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In October, Illinois pulled the license of another doctor at the same clinic, William McMahon, also for improper prescribing. Madison has not responded to the Associated Press voicemails and emails seeking comment on the allegations. Regulators say Madison prescribed hydrocodone, oxycodone and other powerful opioids. One patient told investigators Madison did no examination, seemed confused and would call the patient by the wrong name or referenced the wrong complaint. The mother of a patient with a history of drug addiction told investigators Madison prescribed her child an extremely large amount of painkillers. Madison is Illinois top prescriber of a fentanyl spray called Subsys and is a key figure in an Illinois lawsuit against the Arizona-based drug manufacturer, Insys Therapeutics. The company, which is facing a federal investigation over its marketing practices, did not respond to the APs request for comment. The Illinois attorney generals office says Madison was paid $1,600 for speaking events attended only by Insys Therapeutics sales reps and that he wrote approximately 58 percent of the Subsys prescriptions in the state. A sales rep complained about Madisons prescribing to Insys supervisors reporting that he runs a very shady pill mill and accepts only cash, according to the suspension paperwork. Madison still faces a 2012 federal indictment for allegedly billing insurers for nearly $3.6 million in procedures he didnt perform. In that case, federal prosecutors say Madison, as the owner of Watertower SurgiCenter on Chicagos Michigan Avenue, submitted false bills to insurers for chiropractors performing adjustments on patients who had been anesthetized.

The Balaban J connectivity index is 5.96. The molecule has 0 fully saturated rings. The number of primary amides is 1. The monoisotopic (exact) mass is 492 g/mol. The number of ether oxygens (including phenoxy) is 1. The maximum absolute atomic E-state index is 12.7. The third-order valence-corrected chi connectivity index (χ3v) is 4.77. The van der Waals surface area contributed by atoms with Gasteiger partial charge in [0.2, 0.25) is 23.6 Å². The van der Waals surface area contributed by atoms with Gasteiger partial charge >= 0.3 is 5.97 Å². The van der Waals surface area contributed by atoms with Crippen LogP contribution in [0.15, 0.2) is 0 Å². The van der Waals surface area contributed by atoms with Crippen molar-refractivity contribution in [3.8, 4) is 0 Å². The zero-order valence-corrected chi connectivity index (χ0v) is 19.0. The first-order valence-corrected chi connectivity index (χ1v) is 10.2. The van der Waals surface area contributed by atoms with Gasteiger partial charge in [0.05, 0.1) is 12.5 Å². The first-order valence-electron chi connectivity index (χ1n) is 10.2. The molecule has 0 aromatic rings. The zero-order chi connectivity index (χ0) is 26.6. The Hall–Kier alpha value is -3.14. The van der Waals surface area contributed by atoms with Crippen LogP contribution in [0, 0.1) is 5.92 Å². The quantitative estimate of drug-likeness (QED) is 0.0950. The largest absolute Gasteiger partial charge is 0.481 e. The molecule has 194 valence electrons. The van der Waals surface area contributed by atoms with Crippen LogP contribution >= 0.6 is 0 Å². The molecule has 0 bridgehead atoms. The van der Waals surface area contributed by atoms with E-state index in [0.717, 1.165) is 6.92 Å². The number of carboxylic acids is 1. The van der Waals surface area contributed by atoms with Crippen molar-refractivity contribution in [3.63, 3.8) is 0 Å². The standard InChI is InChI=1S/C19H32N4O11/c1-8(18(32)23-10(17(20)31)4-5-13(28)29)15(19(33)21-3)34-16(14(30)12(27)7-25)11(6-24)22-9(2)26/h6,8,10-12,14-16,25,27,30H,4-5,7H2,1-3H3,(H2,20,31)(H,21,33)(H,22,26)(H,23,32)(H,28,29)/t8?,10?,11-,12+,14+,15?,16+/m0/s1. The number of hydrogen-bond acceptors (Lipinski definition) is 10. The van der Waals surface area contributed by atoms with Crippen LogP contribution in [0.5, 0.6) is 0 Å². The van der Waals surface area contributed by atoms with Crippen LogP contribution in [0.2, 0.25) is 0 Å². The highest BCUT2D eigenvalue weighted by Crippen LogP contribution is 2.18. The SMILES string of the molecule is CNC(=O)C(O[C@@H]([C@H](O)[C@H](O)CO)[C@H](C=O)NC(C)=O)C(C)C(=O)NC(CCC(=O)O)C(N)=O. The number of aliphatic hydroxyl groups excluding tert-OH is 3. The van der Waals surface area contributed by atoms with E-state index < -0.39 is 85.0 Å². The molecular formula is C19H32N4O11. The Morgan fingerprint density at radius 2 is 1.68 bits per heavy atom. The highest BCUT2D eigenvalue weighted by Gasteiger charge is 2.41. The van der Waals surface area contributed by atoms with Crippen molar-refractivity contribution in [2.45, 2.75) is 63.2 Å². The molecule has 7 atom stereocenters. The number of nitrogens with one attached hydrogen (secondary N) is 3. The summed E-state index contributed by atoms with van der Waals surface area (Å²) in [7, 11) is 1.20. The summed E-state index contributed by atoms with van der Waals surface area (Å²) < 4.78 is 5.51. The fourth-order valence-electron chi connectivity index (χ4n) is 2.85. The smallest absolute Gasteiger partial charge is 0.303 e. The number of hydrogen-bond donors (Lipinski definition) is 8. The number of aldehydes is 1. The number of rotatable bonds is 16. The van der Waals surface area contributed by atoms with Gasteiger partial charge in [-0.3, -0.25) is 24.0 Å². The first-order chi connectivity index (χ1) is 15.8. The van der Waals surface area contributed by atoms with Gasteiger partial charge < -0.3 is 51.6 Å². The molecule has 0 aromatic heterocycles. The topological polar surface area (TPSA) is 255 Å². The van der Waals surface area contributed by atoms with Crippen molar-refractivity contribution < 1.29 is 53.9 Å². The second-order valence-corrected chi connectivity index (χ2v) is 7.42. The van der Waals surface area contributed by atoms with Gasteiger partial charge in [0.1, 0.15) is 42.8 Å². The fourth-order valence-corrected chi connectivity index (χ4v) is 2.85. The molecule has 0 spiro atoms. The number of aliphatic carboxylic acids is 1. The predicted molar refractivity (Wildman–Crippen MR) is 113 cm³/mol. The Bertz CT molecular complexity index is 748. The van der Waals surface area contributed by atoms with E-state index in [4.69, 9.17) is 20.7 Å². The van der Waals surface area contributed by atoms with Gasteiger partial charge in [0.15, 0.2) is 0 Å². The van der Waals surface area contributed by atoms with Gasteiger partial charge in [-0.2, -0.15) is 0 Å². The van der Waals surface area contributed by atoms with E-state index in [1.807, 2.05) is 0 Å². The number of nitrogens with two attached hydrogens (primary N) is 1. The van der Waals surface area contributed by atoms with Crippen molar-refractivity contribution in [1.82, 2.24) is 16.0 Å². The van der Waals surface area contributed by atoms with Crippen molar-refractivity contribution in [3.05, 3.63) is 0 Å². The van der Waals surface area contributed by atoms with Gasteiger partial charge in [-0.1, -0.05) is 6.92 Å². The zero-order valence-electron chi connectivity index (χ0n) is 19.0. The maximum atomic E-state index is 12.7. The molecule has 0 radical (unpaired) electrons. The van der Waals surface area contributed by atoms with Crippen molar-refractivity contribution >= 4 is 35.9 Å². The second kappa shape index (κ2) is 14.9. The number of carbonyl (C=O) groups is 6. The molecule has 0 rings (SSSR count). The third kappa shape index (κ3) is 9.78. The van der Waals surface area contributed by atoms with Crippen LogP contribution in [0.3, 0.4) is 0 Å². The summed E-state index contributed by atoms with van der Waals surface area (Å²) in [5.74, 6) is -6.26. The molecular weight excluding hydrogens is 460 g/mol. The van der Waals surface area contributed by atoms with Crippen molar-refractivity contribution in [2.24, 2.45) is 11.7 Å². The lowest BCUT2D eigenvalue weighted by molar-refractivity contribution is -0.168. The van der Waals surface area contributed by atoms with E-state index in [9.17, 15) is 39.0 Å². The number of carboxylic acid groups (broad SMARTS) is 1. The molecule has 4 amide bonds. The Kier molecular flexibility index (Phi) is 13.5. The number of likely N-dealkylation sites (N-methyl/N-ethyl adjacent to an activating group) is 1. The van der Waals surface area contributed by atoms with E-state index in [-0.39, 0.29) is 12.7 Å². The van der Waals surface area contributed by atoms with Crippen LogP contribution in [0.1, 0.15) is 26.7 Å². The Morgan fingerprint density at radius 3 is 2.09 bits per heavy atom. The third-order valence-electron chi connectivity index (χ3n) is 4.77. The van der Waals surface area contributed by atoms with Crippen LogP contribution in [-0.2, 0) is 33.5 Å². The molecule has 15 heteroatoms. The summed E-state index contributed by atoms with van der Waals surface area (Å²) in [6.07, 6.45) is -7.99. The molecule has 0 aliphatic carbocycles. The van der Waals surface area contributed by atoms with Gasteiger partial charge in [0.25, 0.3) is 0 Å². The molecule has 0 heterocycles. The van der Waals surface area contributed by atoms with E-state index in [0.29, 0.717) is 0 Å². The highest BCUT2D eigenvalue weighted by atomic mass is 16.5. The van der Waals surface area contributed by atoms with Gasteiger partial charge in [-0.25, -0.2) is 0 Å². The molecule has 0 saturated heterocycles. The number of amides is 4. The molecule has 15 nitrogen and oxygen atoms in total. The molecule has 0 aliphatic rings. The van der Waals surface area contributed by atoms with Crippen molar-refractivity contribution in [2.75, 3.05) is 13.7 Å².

For the original version including any supplementary images or video, visit http://www.spokesman.com/stories/2016/nov/30/regulators-illinois-doctors-pill-mill-supplied-11-/
The agencys final report is expected to be presented within 18 months. The six children died on Nov. 21 after the bus carrying 37 students hit a mailbox and utility pole, rolled onto its side and then crashed into a tree. Walkers attorney, Amanda Dunn, has said she expects him to plead not guilty if a grand jury indicts him for vehicular homicide. Walker was working for school bus contactor Durham School Services, which is paying his legal bills. Durham CEO David A. Duke said in a video released Thursday that the company is making multimillion-dollar safety changes after the crash. Duke said Durham will put in place a nationwide complaint management system where teachers and administrators can report specific issues with drivers and buses. It will be online immediately in Chattanooga and across the country for Durham by the end of next year.
For the original version including any supplementary images or video, visit http://www.detroitnews.com/story/news/nation/2016/12/01/bus-driver-declines-interview-fatal-crash-probe/94782304/